Oracle is set to acquire business-to-consumer marketing software vendor Responsys for $1.5 billion in a bid to flesh out its own capabilities as well as strike back at rivals such as Salesforce.com and Microsoft.
Responsys' board has approved the deal, which is expected to close within the first half of next year, according to Friday's announcement.
Salesforce.com has spent heavily on marketing capabilities as well, paying $2.5 billion for ExactTarget earlier this year. Microsoft has invested in this area as well, scooping up MarketingPilot in 2012.
While not stated in Friday's announcement, part of Oracle's rationale for buying Responsys may have been to take the company off the table from rivals.
But the deal is not yet set in stone, as it's subject to shareholder approval. It's also not clear whether any rival offers can or would come in, but Salesforce.com CEO Marc Benioff has suggested the ExactTarget purchase came after a bidding war. "This was a very competitive process and we're thrilled to be the winners here," he said in June when the deal was announced.
The combination of Oracle and Responsys' technologies will give chief marketing officers a one-stop shop for running both business-to-consumer and business-to-business marketing campaigns, Oracle said in a statement.
Responsys' products help companies run marketing campaigns across multiple channels, such as email, websites and social media streams. These campaigns can be fine-tuned to a particular customer's preference. Responsys also has software that helps companies build detailed customer profiles and analyze the effectiveness of marketing campaigns.
Marketing is just one component of an ongoing effort by software vendors to build out so-called "customer experience" product portfolios, which encompass sales, support and service.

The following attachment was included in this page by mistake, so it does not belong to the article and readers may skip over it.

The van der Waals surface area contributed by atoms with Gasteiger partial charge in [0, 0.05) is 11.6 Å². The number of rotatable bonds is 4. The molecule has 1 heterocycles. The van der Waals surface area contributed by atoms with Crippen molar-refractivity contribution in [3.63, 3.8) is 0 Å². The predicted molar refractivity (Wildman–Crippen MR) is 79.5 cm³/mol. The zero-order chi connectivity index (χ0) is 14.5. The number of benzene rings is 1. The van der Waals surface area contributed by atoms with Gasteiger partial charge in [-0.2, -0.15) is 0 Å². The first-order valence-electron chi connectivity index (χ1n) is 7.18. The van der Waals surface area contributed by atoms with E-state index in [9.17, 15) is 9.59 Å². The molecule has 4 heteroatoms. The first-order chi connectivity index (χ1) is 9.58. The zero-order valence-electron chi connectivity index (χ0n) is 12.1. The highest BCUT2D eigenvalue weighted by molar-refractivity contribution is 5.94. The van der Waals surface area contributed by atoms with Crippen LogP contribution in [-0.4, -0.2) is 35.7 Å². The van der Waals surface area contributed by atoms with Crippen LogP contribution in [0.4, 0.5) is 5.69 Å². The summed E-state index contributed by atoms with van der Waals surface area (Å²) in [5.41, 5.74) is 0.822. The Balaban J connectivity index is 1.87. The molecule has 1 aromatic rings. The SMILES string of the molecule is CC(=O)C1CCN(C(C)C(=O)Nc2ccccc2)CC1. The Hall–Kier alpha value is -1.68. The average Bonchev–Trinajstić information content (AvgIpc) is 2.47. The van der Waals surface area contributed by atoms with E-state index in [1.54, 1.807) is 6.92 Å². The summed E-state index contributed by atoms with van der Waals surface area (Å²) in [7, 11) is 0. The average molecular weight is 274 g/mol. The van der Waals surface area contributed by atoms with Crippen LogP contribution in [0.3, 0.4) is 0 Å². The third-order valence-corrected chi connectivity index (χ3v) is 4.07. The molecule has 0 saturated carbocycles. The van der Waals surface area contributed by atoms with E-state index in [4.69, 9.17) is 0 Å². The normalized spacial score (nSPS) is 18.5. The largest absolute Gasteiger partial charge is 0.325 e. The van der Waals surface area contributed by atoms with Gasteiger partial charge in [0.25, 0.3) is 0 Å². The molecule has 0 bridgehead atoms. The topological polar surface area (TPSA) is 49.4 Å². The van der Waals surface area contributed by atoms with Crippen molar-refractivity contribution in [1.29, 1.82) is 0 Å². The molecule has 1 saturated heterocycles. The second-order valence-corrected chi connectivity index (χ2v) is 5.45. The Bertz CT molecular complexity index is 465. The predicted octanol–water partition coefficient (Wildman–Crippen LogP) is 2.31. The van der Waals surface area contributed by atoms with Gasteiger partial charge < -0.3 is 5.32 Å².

CMOs are viewed as having more IT spending power than in the past, as well as greater challenges reaching customers amid the explosion in digital data and emergence of new channels.
Benioff has said marketing software will help develop a $1 billion revenue stream for his company.
Given that Eloqua is primarily focused on business-to-business transactions, picking up Responsys and its business-to-consumer tools is "huge," said analyst Ray Wang, principal analyst, founder and chairman at Constellation Research. "Most vendors can only deliver one or the other."
Consolidation in the marketing software segment speaks to a broader issue, Wang added. "The challenge now is that large software companies are having a tough time building out innovation and a customer base so they are now buying that innovation, customer base, and culture," he said. "It's like Big Pharma buying out biotechs."
"The good news is most large software companies can't retain the stars so there's always the opportunity to create another startup," Wang added.
Chris Kanaracus covers enterprise software and general technology breaking news for The IDG News Service. Chris' email address is Chris_Kanaracus@idg.com